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Initial development and structure of biofilms on microbial fuel cell anodes

Suzanne Read UGent, Paritam Dutta, Phillip L Bond, Jürg Keller and Korneel Rabaey UGent (2010) BMC MICROBIOLOGY. 10.
abstract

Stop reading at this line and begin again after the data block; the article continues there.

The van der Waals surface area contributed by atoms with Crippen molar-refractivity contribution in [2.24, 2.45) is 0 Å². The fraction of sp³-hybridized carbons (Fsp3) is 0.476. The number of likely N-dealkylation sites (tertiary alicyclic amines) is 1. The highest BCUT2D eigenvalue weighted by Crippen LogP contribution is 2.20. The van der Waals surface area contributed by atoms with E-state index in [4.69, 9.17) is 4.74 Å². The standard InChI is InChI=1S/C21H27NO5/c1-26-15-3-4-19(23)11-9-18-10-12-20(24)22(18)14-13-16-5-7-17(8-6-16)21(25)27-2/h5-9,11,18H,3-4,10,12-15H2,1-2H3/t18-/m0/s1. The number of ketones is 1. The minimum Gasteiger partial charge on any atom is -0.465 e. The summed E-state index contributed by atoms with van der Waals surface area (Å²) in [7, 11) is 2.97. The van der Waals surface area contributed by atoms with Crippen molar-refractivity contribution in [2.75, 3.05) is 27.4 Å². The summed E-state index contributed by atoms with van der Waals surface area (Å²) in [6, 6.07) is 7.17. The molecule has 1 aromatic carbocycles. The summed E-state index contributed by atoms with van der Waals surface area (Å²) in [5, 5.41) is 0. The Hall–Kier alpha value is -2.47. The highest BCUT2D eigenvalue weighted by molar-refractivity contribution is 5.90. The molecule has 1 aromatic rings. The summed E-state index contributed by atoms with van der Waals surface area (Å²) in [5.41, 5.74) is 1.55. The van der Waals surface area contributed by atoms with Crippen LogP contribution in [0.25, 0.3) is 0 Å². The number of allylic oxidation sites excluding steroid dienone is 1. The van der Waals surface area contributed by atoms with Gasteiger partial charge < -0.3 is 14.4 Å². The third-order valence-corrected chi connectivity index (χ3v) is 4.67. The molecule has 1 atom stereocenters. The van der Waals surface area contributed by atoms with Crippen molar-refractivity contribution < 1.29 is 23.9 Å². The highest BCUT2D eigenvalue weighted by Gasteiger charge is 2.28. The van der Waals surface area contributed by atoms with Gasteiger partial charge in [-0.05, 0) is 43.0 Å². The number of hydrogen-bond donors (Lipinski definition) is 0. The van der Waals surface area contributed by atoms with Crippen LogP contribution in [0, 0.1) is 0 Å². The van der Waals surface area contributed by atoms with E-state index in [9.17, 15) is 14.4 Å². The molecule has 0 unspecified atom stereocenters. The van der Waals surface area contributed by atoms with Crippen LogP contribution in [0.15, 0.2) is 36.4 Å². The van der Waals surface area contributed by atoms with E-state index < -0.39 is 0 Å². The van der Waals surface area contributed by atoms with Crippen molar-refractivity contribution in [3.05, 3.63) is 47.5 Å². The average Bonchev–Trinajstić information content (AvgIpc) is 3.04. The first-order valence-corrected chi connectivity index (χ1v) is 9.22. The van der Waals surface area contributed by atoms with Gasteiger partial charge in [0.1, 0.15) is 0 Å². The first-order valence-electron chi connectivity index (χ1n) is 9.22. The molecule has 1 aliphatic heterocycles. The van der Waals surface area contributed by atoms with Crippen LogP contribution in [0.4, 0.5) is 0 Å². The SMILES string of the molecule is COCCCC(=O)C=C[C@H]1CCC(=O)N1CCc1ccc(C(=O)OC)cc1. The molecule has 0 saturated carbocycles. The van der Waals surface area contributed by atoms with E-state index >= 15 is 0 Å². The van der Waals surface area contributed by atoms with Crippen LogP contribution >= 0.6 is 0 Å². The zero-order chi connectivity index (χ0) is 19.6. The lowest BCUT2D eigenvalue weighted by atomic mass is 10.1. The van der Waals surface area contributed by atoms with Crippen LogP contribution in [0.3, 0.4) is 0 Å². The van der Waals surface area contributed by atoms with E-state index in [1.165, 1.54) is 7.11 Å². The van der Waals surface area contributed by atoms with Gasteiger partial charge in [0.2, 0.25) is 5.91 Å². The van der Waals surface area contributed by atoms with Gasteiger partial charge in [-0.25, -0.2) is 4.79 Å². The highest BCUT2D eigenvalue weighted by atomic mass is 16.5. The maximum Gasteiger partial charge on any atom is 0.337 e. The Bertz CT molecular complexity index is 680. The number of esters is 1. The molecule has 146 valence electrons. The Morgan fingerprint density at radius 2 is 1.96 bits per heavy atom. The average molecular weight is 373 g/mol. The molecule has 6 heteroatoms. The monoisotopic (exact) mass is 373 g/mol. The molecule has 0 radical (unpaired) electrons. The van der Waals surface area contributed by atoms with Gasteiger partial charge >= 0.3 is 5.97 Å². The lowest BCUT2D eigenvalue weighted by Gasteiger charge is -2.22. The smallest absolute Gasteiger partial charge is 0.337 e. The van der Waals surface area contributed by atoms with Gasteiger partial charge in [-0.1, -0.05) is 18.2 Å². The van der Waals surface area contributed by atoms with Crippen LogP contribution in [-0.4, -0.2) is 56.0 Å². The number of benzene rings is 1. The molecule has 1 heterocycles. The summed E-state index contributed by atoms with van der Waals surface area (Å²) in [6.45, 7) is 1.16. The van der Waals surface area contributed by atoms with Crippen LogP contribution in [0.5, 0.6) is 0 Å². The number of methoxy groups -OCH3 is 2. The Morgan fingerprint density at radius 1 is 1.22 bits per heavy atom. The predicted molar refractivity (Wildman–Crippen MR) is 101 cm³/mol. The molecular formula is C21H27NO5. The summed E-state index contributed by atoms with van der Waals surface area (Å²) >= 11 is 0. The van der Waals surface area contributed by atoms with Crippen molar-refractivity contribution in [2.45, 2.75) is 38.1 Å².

Background: Microbial fuel cells (MFCs) rely on electrochemically active bacteria to capture the chemical energy contained in organics and convert it to electrical energy. Bacteria develop biofilms on the MFC electrodes, allowing considerable conversion capacity and opportunities for extracellular electron transfer (EET). The present knowledge on EET is centred around two Gram-negative models, i.e. Shewanella and Geobacter species, as it is believed that Gram-positives cannot perform EET by themselves as the Gram-negatives can. To understand how bacteria form biofilms within MFCs and how their development, structure and viability affects electron transfer, we performed pure and co-culture experiments. Results: Biofilm viability was maintained highest nearer the anode during closed circuit operation (current flowing), in contrast to when the anode was in open circuit (soluble electron acceptor) where viability was highest on top of the biofilm, furthest from the anode. Closed circuit anode Pseudomonas aeruginosa biofilms were considerably thinner compared to the open circuit anode (30 +/- 3 mu m and 42 +/- 3 mu m respectively), which is likely due to the higher energetic gain of soluble electron acceptors used. The two Gram-positive bacteria used only provided a fraction of current produced by the Gram-negative organisms. Power output of co-cultures Gram-positive Enterococcus faecium and either Gram-negative organisms, increased by 30-70% relative to the single cultures. Over time the co-culture biofilms segregated, in particular, Pseudomonas aeruginosa creating towers piercing through a thin, uniform layer of Enterococcus faecium. P. aeruginosa and E. faecium together generated a current of 1.8 +/- 0.4 mA while alone they produced 0.9 +/- 0.01 and 0.2 +/- 0.05 mA respectively. Conclusion: We postulate that this segregation may be an essential difference in strategy for electron transfer and substrate capture between the Gram-negative and the Gram-positive bacteria used here.